Remembering a great Texas Republican

MOUNT PLEASANT, Texas –– Wherever my wife and I travel these days, I cannot help but think of individuals I’ve either met while working in journalism or those about whom I have some knowledge.

We came to this northeast Texas community in search of a grocery store to buy some, um, groceries. I told my wife that this is the hometown of one of the great all-time Texas politicians.

Bill Ratliff was a state senator from Titus County. He was a Republican lawmaker who was held in the highest esteem possible by all 31 of his Senate colleagues. Democrats respected him as much as his fellow Republicans.

Sen. Ratliff was what I have called a “reasonable Republican” who knew how to work across the aisle. Both parties have become so polarized these days that bipartisanship has become a four-letter word.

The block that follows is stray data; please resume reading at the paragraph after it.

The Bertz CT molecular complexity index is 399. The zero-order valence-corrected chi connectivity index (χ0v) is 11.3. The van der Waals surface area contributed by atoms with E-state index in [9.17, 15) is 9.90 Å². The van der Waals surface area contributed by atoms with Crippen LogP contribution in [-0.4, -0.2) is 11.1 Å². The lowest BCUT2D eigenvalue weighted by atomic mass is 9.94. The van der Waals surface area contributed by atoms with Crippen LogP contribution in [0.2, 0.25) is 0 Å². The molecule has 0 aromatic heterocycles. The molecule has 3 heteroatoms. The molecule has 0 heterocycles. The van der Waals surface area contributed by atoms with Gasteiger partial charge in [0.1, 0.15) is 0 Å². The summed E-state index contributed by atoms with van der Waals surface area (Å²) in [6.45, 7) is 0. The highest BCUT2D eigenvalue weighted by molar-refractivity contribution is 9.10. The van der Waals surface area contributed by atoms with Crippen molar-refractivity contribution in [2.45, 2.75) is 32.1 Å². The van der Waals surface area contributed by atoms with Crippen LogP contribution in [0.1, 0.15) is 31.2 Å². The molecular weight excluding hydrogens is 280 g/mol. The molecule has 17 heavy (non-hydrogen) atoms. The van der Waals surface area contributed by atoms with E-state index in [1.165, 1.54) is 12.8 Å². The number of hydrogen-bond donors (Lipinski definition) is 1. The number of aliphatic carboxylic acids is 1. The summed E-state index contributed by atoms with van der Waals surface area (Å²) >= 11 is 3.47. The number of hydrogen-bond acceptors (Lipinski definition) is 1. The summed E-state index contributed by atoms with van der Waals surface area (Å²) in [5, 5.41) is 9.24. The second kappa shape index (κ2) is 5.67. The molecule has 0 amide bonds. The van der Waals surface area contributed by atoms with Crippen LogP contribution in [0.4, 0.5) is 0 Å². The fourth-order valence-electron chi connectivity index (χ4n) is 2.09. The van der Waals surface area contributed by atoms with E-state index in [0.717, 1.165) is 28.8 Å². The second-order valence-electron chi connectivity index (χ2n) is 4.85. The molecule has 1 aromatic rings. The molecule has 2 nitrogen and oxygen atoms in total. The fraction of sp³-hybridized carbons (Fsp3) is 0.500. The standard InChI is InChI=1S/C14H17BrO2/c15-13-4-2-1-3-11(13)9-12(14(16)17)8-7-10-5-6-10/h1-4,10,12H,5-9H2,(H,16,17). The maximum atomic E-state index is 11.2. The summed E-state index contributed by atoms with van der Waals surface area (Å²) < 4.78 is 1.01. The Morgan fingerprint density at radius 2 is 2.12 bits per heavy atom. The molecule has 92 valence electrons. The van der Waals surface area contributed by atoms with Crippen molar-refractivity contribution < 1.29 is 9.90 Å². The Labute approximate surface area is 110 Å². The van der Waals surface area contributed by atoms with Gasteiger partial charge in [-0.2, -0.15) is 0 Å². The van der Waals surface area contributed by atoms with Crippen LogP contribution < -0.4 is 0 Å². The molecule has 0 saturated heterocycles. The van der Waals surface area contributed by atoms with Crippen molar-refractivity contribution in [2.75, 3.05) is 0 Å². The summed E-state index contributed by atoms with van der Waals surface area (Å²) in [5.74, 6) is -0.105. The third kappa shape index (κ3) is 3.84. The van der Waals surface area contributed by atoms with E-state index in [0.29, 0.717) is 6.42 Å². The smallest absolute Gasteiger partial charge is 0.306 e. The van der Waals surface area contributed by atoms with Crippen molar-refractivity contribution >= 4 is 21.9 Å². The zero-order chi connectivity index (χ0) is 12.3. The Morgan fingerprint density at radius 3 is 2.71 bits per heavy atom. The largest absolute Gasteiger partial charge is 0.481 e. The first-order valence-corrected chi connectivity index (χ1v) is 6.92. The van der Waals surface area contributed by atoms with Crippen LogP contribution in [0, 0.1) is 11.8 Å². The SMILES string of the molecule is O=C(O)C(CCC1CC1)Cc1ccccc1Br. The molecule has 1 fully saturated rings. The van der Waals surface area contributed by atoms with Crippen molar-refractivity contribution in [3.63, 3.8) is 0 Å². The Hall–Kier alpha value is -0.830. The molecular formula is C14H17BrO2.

In 2001, though, the rarest of events occurred in the Texas Senate.

Gov. George W. Bush was elected president in 2000. Because of that vote-counting matter in Florida, Texas Gov. Bush’s election was not a foregone conclusion until a month or so after Election Day. The U.S. Supreme Court stopped the ballot recount in Florida, Bush was leading at the time by 537 votes, Florida’s electoral votes went to Bush — and he was elected president.

Then Bush quit the Texas governorship, elevating Lt. Gov. Rick Perry to the Big Office. That meant the state needed a lieutenant governor to preside over the Texas Senate. To whom did the Senate turn? For the first time in state history, senators elevated Bill Ratliff to the lieutenant governor’s office, a post he held while at the same time serving as state senator during the 2001 Texas Legislature.

He served in that capacity until 2003, when David Dewhurst was elected lieutenant governor.

Ratliff had a nickname among his Senate colleagues, who called him Obi-Wan Kenobi, the wise being from “Star Wars.” Indeed, Ratliff once said of his own Republican views: “I am a Republican because I agree with the Republicans at least 51 percent of the time.”

He was unafraid, therefore, to agree with Democrats when the time — and the cause — was right.

Sen./Lt. Gov. Bill Ratliff is now 80. I wish he was still serving his beloved Texas.

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